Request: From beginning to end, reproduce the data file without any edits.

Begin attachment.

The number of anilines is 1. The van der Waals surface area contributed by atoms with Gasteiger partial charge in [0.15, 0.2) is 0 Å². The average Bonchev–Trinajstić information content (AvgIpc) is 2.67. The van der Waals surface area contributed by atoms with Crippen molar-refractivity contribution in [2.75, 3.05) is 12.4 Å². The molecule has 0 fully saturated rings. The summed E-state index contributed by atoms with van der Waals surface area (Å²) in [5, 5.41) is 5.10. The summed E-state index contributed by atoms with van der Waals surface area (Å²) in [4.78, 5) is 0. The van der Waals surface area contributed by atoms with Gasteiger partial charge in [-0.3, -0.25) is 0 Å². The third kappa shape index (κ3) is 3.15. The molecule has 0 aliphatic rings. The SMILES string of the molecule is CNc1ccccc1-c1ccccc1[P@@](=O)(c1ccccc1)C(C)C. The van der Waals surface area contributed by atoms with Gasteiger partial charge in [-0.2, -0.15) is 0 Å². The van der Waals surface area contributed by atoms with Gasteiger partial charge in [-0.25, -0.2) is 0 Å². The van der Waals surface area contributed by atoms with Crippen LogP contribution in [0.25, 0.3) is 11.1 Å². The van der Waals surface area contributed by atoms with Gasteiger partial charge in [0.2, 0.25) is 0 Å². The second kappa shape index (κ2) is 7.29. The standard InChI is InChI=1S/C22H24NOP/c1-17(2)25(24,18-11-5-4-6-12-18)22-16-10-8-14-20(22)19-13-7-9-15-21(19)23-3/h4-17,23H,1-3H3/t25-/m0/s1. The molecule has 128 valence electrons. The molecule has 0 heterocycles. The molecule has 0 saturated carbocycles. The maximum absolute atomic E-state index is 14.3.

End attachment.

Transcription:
The number of anilines is 1. The van der Waals surface area contributed by atoms with Gasteiger partial charge in [0.15, 0.2) is 0 Å². The average Bonchev–Trinajstić information content (AvgIpc) is 2.67. The van der Waals surface area contributed by atoms with Crippen molar-refractivity contribution in [2.75, 3.05) is 12.4 Å². The molecule has 0 fully saturated rings. The summed E-state index contributed by atoms with van der Waals surface area (Å²) in [5, 5.41) is 5.10. The summed E-state index contributed by atoms with van der Waals surface area (Å²) in [4.78, 5) is 0. The van der Waals surface area contributed by atoms with Gasteiger partial charge in [-0.3, -0.25) is 0 Å². The third kappa shape index (κ3) is 3.15. The molecule has 0 aliphatic rings. The SMILES string of the molecule is CNc1ccccc1-c1ccccc1[P@@](=O)(c1ccccc1)C(C)C. The van der Waals surface area contributed by atoms with Gasteiger partial charge in [-0.2, -0.15) is 0 Å². The van der Waals surface area contributed by atoms with Gasteiger partial charge in [-0.25, -0.2) is 0 Å². The van der Waals surface area contributed by atoms with Crippen LogP contribution in [0.25, 0.3) is 11.1 Å². The van der Waals surface area contributed by atoms with Gasteiger partial charge in [0.2, 0.25) is 0 Å². The second kappa shape index (κ2) is 7.29. The standard InChI is InChI=1S/C22H24NOP/c1-17(2)25(24,18-11-5-4-6-12-18)22-16-10-8-14-20(22)19-13-7-9-15-21(19)23-3/h4-17,23H,1-3H3/t25-/m0/s1. The molecule has 128 valence electrons. The molecule has 0 heterocycles. The molecule has 0 saturated carbocycles. The maximum absolute atomic E-state index is 14.3.